Thanks -- sylas
     
    Last edited by a moderator: May 4, 2017
  8. Dec 17, 2009 #7

    Wallace

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    Well put Sylas. At some level you can't really define 'science' (many philisophers of science have tried, and nothing is watertight yet), so trying to define 'mainstream science' in any hard and fast way will also be difficult. What you're doing is exploring some of the grey areas. I'm sure there is some interesting insight to be gained by doing so.

    The ultimate test of science I think is utility. Or put another way, Engineering. If you can Engineer something based on the science, then you can be pretty sure you're doing it right. I think this is why areas like Cosmology or Climate Science have some difficulties, because we can't engineer a new Universe to study and neither can we Engineer a new climate (although some would argue that is effectively what we're doing at the moment, like it or not!).

    In the end there is nothing really concrete you can point to, so you have to rely on weight of opinion. That's where snake oil salesmen can do a better job at selling their opinion than scientists. AGW 'sceptism', Intelijent Dezine, various crazy cosmology theories etc. Mainstream science can't point to something and say "we must be right, beacuse look at what we built, and just look at that baby go!" in these cases.

    I'm sure these kinds of questions keep a bunch of philosophers and socioligists of science in business! :)
     
  9. Dec 17, 2009 #8

    f95toli

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    Indeed, and even outright errors are not that uncommon. A few years ago I was working on a topic where the experiments are notoriously difficult to perform and you had to be VERY careful about double-checking everything. I was part of a group (i was still a PhD student) that did some pioneering work using samples made from a particular material; the work was published in Science and received quite a lot of attention. What happened then was of course that OTHER groups then tried to do similar measurements on other materials (usually a material they were already working on) but since they had no experience with this type of measurement neither they nor the referees were aware of the checks one has to do. So the following year a whole string of papers were published and at least half of them were based on measurements that were incorrect or contained conclusions that were simply wrong (I met some of the authors at various conferences and it was quite clear that they did not know what they were doing, I did my best to explain to them what they were doing wrong, with varying degree of success).

    However, the following year a new batch of papers were published; this time the measurements were done by people who new what they were doing (and in some cases by the same groups as before, but now they new what they were doing since they had some experience AND had received feedback on their first papers) and most of the papers were fine. That first batch of papers is now long forgotten and no one cites them.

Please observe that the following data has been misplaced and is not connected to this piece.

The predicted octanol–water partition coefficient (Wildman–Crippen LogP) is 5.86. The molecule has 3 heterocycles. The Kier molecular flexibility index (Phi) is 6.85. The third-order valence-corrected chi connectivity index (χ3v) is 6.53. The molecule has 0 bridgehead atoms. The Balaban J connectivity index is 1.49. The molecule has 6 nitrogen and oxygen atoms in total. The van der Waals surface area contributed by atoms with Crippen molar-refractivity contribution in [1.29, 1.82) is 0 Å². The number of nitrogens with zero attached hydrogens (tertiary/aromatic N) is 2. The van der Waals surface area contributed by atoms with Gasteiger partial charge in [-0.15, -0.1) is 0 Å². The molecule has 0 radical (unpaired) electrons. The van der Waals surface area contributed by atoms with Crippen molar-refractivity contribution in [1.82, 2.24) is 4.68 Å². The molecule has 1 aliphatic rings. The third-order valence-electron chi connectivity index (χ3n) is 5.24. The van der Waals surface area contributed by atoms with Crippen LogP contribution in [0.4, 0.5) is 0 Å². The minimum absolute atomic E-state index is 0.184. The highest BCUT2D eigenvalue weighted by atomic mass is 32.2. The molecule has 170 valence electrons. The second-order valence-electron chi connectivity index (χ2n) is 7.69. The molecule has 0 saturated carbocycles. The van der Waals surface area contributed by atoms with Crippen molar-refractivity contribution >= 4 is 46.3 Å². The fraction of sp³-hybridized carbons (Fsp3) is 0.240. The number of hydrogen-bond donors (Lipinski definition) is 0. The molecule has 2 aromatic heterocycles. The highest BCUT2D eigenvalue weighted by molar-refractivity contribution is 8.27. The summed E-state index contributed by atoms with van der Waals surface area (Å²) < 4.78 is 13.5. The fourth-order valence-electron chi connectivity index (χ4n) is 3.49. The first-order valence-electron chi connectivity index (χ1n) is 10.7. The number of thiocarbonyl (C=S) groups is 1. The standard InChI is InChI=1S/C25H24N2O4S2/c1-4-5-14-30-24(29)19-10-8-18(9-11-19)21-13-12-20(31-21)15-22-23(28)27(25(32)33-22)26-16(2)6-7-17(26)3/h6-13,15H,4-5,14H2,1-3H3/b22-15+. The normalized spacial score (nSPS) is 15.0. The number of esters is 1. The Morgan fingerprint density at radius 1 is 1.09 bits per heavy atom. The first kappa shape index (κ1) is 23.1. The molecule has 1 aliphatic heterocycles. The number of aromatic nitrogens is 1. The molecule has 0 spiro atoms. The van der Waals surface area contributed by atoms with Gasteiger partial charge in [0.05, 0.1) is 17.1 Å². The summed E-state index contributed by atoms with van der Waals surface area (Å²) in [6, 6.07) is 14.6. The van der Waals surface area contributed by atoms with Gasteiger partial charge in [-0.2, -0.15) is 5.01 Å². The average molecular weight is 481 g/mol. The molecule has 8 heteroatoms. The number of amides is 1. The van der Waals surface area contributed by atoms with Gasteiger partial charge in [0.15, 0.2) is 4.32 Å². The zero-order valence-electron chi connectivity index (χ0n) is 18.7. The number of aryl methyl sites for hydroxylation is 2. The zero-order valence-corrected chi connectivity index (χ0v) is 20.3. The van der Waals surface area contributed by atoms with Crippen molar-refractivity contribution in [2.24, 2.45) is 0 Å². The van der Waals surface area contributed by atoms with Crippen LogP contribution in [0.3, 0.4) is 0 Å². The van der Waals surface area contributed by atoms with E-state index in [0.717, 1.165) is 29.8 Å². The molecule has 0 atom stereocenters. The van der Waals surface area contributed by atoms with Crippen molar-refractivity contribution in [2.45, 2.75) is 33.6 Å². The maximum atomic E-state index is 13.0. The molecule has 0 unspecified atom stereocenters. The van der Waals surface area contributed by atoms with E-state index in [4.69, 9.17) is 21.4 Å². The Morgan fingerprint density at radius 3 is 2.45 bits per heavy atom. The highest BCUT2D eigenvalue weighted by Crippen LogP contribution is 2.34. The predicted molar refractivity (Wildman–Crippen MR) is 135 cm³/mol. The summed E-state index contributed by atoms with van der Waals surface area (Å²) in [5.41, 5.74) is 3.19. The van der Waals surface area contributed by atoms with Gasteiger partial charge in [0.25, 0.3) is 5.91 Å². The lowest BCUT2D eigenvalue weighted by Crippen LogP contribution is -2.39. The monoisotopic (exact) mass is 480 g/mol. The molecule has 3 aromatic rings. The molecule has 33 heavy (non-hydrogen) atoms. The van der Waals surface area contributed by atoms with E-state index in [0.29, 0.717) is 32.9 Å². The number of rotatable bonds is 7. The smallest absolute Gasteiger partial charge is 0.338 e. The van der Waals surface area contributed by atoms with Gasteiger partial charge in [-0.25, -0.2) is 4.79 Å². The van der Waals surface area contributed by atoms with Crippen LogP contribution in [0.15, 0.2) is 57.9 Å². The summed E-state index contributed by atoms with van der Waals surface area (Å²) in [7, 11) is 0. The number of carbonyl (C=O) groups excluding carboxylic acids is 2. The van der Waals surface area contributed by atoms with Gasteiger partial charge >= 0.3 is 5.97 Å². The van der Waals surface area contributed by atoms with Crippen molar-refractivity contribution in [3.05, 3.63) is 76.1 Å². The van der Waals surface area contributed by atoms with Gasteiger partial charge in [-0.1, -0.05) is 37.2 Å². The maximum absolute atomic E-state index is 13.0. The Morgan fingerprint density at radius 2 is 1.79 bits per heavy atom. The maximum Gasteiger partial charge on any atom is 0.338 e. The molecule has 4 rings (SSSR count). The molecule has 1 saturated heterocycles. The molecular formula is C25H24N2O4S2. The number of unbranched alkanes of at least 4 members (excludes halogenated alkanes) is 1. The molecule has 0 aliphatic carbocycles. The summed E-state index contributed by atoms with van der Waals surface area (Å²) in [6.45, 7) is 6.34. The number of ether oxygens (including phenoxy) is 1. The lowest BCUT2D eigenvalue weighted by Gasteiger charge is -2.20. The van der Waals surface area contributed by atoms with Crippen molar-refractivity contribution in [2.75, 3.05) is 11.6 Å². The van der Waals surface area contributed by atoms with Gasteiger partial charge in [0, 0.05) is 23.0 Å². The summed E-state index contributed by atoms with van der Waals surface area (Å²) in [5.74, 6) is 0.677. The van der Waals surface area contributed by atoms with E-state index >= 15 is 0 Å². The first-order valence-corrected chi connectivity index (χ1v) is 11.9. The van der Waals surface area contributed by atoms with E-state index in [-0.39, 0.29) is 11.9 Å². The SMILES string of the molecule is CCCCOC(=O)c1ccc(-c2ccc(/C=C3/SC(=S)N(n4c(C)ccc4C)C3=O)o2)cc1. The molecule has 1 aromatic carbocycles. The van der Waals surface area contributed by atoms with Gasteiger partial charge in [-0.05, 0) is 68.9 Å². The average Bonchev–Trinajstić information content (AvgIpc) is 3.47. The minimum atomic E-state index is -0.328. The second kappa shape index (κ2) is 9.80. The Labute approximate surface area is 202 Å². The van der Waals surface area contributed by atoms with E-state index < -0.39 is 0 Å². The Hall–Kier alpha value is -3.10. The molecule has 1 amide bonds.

The point is that you should never trust a single paper when it comes to very novel results, but science is self-correcting and papers that stand up to scrutiny over a long period of time
    are usually OK, especially if the results have been independently reproduced by other groups.
     
  10. Dec 17, 2009 #9

    Wallace

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    Yes, I've also had my results refuted using mistaken methods in a peer reviewed paper. Eventually the other group did informally agree that they got it wrong, but nothing was put into print. No one really cites either of our papers though :)
     
  11. Dec 18, 2009 #10
    Well, if you have a choice between trusting something written by experts in the field reviewed by many other experts in the field, versus relying on infomercials or politicians, what would you say is more trustworthy? Although the Scientific Method can't prove, what makes you feel more at ease, if the method is used and put in a peer-review journal or if it's not? Although nothing can be proven 100% the truth and nothing but the truth, what's more trustworthy?

    I hear infomercials about various health practices and nutrients. I wonder if their claims have been backed up by randomized experimental-control studies. Since infomercials are not necessarily experts nor reviewed by other experts, well you get my point. Thus, I feel more at ease if I find it comes from a peer-review journal and I can look at the article.

    As far as not being able to prove for sure if it's truth, I'm a big fan of the Philosophy of Science and am interested in many arguments the anti-realists in Science use. They say you can't prove electrons exist since we haven't seen them under an electron microscope. They say all we know is that electrons are really good instruments for making predictions of what will happen empirically, so thus that's why it's good for technology and passes research tests (similar to "fail to be disproved but not necessarily real"). So what I think applies to your thread, the scientific realists' best argument against scientific anti-realism, is although you can't prove you can say such and such is the best explanation for the evidence.